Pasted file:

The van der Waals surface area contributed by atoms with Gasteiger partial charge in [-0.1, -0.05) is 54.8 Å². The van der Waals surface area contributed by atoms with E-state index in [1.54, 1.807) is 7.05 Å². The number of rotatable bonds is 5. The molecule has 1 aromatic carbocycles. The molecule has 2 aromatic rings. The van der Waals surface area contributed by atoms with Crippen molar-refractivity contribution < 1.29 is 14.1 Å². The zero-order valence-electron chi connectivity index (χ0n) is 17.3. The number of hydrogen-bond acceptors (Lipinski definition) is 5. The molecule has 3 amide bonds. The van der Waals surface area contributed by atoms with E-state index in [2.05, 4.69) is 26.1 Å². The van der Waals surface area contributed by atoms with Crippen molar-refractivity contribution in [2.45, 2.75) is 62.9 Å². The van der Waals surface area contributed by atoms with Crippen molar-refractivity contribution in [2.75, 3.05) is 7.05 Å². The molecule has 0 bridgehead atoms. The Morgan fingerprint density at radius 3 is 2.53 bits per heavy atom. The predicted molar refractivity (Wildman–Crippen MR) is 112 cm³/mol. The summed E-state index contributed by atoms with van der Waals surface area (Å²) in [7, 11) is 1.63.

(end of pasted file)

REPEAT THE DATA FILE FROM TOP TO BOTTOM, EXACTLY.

The van der Waals surface area contributed by atoms with Gasteiger partial charge in [-0.1, -0.05) is 54.8 Å². The van der Waals surface area contributed by atoms with E-state index in [1.54, 1.807) is 7.05 Å². The number of rotatable bonds is 5. The molecule has 1 aromatic carbocycles. The molecule has 2 aromatic rings. The van der Waals surface area contributed by atoms with Crippen molar-refractivity contribution < 1.29 is 14.1 Å². The zero-order valence-electron chi connectivity index (χ0n) is 17.3. The number of hydrogen-bond acceptors (Lipinski definition) is 5. The molecule has 3 amide bonds. The van der Waals surface area contributed by atoms with E-state index in [2.05, 4.69) is 26.1 Å². The van der Waals surface area contributed by atoms with Crippen molar-refractivity contribution in [2.45, 2.75) is 62.9 Å². The van der Waals surface area contributed by atoms with Crippen molar-refractivity contribution in [2.75, 3.05) is 7.05 Å². The molecule has 0 bridgehead atoms. The Morgan fingerprint density at radius 3 is 2.53 bits per heavy atom. The predicted molar refractivity (Wildman–Crippen MR) is 112 cm³/mol. The summed E-state index contributed by atoms with van der Waals surface area (Å²) in [7, 11) is 1.63.